All living Cell Membranes may be demonstrated to have Electrical Potentials across them. Measurements may be made by placing a fine electrode inside a Cell and in the fluid around the Cell and connecting the two through a Voltmeter.
An electrical difference or Potential can be recorded, which is usually referred to as a Resting Potential (one that exists when the Membrane is NOT stimulated or active in transmitting a DePolarization Wave).
In its resting state, the Membrane may also be said to be Polarized. The value of the resting Potential varies in different Cells, from 5 to 100 mV, and the inside of the Cell is electrically Negative to its environment.
What follows, applies to all Cells, but to Nerve and Muscle Cells in particular.
Development Of An Action Potential
The second question to be answered is: how the all or nothing Action Potential is generated, given the origin of the Resting Potential described above. In short, how does the Membrane of an excitable Cell become DePolarized?
During an Action Potential the Membrane Potential nearly reverses itself. This suggests that there has been an increase in Membrane permeability to Na+ and that it moves into the Cell to create a positive internal charge.
An effective stimulus produces a 500 fold increase in Membrane permeability to Na+, perhaps by shutting down the Na+/K+ pump.
About a 40 fold increase in permeability to K+ also occurs but does not contribute much to the Potential change.
The relationship of Ion flow to electrical changes is presented in removal of the stimulus, the pump resumes, and the original state is restored (RePolarization).
Cells Of The Nervous System
The functional and structural units of the Nervous System are its Neurons. They arise from EctoDermally derived Cells - NeuroBlasts.
For understanding the basic structure of Neurons in general, a Multipolar Motor and a Unipolar Sensory Neuron will be described.
A Cell Body is surrounded by a typical Plasma Membrane. The Membrane encloses the NeuroPlasma or Perikaryon, the CytoPlasm of the Cell.
The NeuroPlasm contains the usual Cellular Organelles (Golgi Bodies, Mitochondria, ER, etc.) but appears, several years after birth, to lose or develop a nonfunctioning Cell center.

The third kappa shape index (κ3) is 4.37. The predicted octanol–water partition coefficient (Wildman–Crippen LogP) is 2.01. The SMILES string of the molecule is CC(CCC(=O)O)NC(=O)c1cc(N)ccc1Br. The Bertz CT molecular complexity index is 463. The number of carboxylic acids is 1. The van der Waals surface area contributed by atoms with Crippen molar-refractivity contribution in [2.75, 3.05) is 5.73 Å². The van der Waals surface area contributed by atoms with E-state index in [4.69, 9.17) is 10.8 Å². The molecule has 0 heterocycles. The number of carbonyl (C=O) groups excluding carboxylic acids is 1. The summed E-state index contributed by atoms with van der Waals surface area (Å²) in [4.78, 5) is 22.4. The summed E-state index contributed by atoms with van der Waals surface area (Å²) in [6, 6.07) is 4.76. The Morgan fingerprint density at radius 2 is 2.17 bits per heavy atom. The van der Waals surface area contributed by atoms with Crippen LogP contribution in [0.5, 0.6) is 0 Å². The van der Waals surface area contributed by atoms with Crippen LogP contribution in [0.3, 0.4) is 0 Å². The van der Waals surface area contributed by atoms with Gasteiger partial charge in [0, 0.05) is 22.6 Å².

This implies that, after a period of time, the Cells lose their capacity to divide Mitotically and replace lost Cells. The NeuroPlasm has its ER in the form of irregular masses of Ribosome-studded Vesicles called Nissl Bodies.
Hollow MicroTubules called NeuroTubules run through the CytoPlasm and into the Processes of the Neuron, probably helping maintain the form of the process.
The Nucleus of the Cell is surrounded by a Membrane that encloses the Karyoplasm of the Nucleus. Chromatin and large Mucleoli reside in the Nuclear Fluid.
The breaks in the sheath are Nodes Of Ranvier, and the segments between Nodes are designated as InterNodes. Each InterNode appears to be the product of a Glial Cell (Oligodendrocyte) in the Central Nervous System.
The Brain gives rise to 12 pairs of Cranial Nerves, which supply Sensory and Motor Fibers to structures in the head, neck and shoulder regions. One pair does supply Viscera.
These Nerves include some with Somatic components, others with Visceral components, and still others that serve the Organs of Special Sense and are sometimes called Special Visceral Afferents.
Purely Sensory Cranial Nerves have Ganglia outside or inside the CNS that contain their Nerve Cell Bodies. Motor Cranial Nerves have their Cell Bodies in the CNS. This situation is similar to that of the Spinal Nerves with Sensory Nuclei to the right and Motor Nuclei to the left.
The individual Cranial Nerves and a brief description of each Nerve follows. The Nerves are designated by Roman numeral, by name, and by composition as being purely Sensory (S), purely Motor (M), or both (Mixed).
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